Array construction

Antigens were coupled to carboxylated magnetic beads (MagPlex-C, Luminex Corp.) such that each antigen was linked to beads with unique barcodes53,58. In brief, unless stated otherwise, 8 μg of each antigen or control antibody was diluted in phosphate-buffered saline (PBS) and transferred to 96-well plates. Diluted antigens and control antibodies were conjugated to 1 × 106 carboxylated magnetic beads per ID. Beads were distributed into 96-well plates (Greiner BioOne), washed, and re-suspended in phosphate buffer (0.1 M NaH2PO4, pH 6.2) using a 96-well plate washer (Biotek). The bead surface was activated by adding 100 μl of phosphate buffer containing 0.5 mg 1-ethyl-3(3-dimethylamino-propyl)carbodiimide (Pierce) and 0.5 mg N-hydroxysuccinimide (Pierce). After 20 min incubation on a shaker, beads were washed and resuspended in activation buffer (0.05 M 2-N-Morpholino EthaneSulfonic acid, MES, pH 5.0). Diluted antigens and control antibodies were incubated with beads for 2 h at room temperature. Beads were washed three times in 100 μl PBS-Tween, re-suspended in 60 μl storage buffer (Blocking reagent for Enzyme-Linked Immunosorbent Assay, ELISA, Roche) and stored in plates at 4 °C. Immobilization of some antigens and control antibodies on the correct bead IDs was confirmed by analysis using commercially available mouse monoclonal antibodies, or antibodies specific for epitope tags such as 6X-histidine. In addition, prototype human plasma samples derived from participants with autoimmune diseases with known reactivity patterns (e.g. ds-DNA, Scl-70, centromere, SSA, SSB, cardiolipin, whole histones, and RNP, all purchased from ImmunoVision; also from Stanford Autoimmune Diseases Biobank, and OMRF); APS-1, IPEX, PAP, or AMI associated with anti-IFN-γ blocking antibodies; as well as normal human sera (ImmunoVision, Product # HNP-0300, certified to be nonreactive to Hep-2 cell lysates at a titer of 1:100), were used for validation.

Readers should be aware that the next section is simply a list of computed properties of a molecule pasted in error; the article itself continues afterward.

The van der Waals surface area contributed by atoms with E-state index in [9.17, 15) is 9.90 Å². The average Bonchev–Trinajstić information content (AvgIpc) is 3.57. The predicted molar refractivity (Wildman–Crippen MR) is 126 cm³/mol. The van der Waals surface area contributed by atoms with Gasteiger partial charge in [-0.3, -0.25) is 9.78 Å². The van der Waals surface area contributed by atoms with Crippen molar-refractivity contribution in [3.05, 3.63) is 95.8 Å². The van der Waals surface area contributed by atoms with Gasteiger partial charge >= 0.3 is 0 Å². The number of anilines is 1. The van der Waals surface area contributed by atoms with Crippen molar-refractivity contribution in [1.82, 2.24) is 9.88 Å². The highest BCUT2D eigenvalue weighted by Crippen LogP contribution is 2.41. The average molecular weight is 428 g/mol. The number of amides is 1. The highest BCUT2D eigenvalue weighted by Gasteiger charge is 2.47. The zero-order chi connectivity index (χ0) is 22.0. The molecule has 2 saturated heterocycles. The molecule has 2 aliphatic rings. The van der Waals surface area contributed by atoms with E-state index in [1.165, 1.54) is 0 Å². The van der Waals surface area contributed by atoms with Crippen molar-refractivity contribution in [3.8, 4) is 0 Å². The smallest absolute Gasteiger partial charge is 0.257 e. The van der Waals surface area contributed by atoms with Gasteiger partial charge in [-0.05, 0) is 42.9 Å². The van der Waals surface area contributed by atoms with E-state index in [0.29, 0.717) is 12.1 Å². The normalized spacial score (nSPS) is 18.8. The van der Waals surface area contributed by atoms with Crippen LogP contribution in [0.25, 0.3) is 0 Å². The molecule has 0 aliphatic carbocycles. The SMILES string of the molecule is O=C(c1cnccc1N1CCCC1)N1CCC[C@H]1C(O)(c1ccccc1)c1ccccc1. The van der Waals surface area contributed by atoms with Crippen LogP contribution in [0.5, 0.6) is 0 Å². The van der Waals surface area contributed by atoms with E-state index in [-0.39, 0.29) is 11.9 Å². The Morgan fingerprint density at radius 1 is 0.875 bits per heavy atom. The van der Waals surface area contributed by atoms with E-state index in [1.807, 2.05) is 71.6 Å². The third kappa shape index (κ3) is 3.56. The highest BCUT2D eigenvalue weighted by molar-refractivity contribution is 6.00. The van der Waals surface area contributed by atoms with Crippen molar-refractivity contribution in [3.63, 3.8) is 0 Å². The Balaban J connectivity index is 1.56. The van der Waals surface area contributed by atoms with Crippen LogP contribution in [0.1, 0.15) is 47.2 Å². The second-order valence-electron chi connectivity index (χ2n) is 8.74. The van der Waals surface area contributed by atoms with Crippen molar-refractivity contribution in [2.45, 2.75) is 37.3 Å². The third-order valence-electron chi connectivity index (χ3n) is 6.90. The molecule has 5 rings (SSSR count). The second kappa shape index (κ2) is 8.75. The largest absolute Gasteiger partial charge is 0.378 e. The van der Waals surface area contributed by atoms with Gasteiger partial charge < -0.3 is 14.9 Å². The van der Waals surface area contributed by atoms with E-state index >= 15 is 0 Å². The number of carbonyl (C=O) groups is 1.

Array probing

Serum or plasma samples were first heat-inactivated at 56 °C for 1 h59 then tested at 1:100 dilution in 0.05% PBS-Tween supplemented with 1% (w/v) bovine serum albumin (BSA) and transferred into 96-well plates in a randomized layout. The bead array was distributed into a 384-well plate (Greiner BioOne) by transfer of 5 µl bead array per well. 45 µl of the 1:100 diluted sera were transferred into the 384-well plate containing the bead array. Samples were incubated for 60 min on a shaker at room temperature. Beads were washed with 3 × 60 µl PBS-Tween on a plate washer (EL406, Biotek) and 50 µl of 1:500 diluted R-phycoerythrin (R-PE) conjugated Fcγ-specific goat anti-human IgG F(ab’)2 fragment (Jackson ImmunoResearch, Cat # 109-116-098) was added to the 384-well plate for detection of bound human IgG. After incubation with the secondary antibody for 30 min, the plate was washed with 3 × 60 µl PBS-Tween and re-suspended in 60 µl PBS-Tween prior to analysis using a FlexMap3DTM instrument (Luminex Corp.) and Luminex xPONENT® version 4.2 software. A minimum of 100 events per bead ID were counted. Binding events were displayed as Mean Fluorescence Intensity (MFI). To ensure reproducibility and rigor, all samples were run in duplicate in each experiment. Most samples were analyzed twice using the same array run on different days, showing high concordance (mean Pearson correlation coefficient 0.94, standard deviation (SD) 0.09 for one representative dataset). Prototype autoimmune sera were also heat-inactivated and compared with untreated prototype autoimmune serum on the same arrays, with similar results.